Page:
Daft (2006 p. 353) defines span of control as the number of employees reporting to a
supervisor. The higher the span of control, the more the number of employees the
supervisor has under his charge. A high span of control is suitable for organisations where:
- Work is routine and repetitive
- Subordinates perform similar work tasks
- Subordinates specialises in a few tasks
- Rules and regulations are clear
- Little time is needed in non supervisory work like planning
High span of control is only desirable in an organisation where little interaction is needed.
On the other hand, the NHS is unlike a production line where little communication is
required, employees have changing job requirements and information to be passed along.
Daft (2006, p. 375) relates organisation structure to the environment. The following will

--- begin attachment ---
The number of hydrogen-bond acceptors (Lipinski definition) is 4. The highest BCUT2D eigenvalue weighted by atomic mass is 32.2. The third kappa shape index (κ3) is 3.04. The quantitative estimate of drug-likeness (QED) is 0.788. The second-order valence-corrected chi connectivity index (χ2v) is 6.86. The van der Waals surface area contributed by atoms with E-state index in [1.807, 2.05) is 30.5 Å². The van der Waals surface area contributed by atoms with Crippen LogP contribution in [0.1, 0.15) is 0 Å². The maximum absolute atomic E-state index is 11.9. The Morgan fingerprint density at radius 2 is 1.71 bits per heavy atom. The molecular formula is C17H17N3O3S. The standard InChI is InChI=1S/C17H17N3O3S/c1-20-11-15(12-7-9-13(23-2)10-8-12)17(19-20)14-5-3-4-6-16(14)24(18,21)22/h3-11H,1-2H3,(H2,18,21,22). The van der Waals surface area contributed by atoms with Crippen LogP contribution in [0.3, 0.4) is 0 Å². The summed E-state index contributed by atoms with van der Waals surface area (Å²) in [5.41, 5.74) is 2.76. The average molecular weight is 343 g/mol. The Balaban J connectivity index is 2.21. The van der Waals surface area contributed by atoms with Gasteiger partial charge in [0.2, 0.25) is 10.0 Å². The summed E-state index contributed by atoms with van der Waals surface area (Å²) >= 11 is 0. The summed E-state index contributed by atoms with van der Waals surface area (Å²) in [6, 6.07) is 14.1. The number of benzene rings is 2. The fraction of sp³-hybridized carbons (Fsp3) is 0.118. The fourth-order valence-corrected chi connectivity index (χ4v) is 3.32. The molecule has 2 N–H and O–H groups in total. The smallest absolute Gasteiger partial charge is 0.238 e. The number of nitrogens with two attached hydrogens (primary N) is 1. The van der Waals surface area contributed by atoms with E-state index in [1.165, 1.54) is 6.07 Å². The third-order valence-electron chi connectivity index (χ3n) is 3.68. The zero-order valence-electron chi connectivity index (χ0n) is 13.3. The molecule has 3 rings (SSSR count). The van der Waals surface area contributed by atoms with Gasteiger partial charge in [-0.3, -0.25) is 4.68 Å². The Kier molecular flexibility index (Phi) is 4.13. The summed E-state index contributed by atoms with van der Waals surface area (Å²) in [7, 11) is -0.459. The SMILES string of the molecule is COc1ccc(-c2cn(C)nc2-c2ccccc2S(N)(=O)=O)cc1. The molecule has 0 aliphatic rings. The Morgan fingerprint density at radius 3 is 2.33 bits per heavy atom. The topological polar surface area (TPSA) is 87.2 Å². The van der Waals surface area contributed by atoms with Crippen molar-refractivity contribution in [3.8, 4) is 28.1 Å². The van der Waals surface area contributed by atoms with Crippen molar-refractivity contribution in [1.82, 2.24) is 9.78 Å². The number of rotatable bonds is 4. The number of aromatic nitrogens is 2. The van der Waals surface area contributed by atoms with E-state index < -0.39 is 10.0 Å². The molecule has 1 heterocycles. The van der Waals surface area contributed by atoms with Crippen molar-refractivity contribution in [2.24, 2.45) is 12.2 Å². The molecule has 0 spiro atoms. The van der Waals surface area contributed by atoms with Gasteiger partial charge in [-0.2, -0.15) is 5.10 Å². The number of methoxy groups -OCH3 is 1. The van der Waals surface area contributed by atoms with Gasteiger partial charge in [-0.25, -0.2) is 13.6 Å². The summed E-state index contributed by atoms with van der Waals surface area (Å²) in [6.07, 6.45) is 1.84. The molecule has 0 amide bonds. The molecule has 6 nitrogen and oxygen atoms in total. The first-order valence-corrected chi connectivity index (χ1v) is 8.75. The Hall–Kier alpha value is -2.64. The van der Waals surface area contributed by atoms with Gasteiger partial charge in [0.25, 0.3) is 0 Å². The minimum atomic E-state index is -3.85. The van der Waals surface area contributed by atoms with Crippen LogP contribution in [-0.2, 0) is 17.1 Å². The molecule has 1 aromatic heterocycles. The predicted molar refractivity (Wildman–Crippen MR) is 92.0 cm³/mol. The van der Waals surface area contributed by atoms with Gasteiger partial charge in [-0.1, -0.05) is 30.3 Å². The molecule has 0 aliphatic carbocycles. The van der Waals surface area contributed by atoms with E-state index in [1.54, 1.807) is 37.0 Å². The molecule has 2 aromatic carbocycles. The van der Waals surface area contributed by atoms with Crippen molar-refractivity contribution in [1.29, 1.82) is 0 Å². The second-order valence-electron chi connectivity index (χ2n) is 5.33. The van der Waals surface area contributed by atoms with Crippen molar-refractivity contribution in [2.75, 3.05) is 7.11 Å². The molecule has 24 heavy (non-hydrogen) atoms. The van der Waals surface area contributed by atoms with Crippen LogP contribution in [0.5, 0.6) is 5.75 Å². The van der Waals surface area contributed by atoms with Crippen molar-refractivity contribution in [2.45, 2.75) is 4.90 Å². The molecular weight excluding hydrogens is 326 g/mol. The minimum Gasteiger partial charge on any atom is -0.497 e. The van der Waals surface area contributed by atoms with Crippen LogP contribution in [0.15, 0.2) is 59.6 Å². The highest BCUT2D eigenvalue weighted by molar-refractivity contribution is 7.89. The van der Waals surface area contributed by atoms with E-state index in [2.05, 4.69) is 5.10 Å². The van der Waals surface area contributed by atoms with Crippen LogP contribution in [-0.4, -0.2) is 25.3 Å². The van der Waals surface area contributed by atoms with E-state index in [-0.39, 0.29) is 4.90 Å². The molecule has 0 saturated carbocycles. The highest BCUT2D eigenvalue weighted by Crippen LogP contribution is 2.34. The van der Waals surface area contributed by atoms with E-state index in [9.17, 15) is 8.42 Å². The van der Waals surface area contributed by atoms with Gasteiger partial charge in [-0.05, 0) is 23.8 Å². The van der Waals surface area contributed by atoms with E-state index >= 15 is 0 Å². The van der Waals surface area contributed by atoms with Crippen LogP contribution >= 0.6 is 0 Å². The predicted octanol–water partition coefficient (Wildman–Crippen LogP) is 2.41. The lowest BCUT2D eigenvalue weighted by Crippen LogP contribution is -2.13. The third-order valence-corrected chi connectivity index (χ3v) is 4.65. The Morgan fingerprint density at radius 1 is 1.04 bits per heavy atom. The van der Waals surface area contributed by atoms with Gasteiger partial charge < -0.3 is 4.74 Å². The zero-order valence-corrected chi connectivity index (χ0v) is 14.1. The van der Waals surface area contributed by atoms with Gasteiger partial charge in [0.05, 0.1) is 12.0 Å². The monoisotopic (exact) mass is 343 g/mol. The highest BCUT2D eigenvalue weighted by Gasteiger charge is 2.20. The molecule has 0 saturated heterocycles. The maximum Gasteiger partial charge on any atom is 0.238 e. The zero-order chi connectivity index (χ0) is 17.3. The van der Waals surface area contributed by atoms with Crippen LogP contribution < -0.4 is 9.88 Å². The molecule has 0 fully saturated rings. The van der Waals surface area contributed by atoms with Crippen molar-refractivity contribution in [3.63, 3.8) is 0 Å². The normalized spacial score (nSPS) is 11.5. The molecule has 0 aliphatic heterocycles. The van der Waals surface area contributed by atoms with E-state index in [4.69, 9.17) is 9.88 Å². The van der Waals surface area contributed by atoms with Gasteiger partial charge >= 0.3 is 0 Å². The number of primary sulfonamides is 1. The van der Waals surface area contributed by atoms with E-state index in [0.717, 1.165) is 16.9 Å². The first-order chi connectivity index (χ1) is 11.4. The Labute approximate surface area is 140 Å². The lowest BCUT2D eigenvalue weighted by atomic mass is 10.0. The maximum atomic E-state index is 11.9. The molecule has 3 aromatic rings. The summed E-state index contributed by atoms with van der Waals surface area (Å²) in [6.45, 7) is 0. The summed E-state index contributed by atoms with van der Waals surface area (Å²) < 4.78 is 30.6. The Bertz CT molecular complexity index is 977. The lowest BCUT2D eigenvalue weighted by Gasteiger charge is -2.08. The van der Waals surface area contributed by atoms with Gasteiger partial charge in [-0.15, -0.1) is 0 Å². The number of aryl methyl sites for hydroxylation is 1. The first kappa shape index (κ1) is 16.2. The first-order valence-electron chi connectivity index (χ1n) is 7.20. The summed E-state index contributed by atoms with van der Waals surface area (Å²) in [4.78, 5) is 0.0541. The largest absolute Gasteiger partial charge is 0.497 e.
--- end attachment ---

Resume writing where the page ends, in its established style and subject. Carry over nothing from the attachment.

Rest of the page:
happen in an uncertain environment:
- There would be increased differences occurring amongst departments. Each major
department will only focus on their own responsibilities, and hence distinguishes
themselves from the other departments. Departments work autonomously, creating
- The organisation will need increased coordination to keep departments working together.
- The organisation must maintain the flexibility to change. Changes in policies or other
factors require even more cooperation departments.
Therefore a vertical organisation structure is unsuitable in an uncertain environment like
the NHS, where new policies are always implemented and crisis outbreak regularly. This
structure will further worsen the communications and decision making process.
The NHS consists of many trusts, hospitals and infirmaries. These entities are spread
across the United Kingdom. Each entity has the management of their own like the
Leighton Hospital and Infirmary in Figure 1.1. This configuration is described as the
Mintzberg (1981) discussed that divisional structured organisations top management often
uses performance control systems over each divisions but leave the details to the division
management. This system adds extra paper work and slows communications. Tasks are
duplicated across divisions, increasing costs and efficiency. These problems also lead to
increasing the span of control of the managers. Problems associated with a divisional
organisation structure are typically: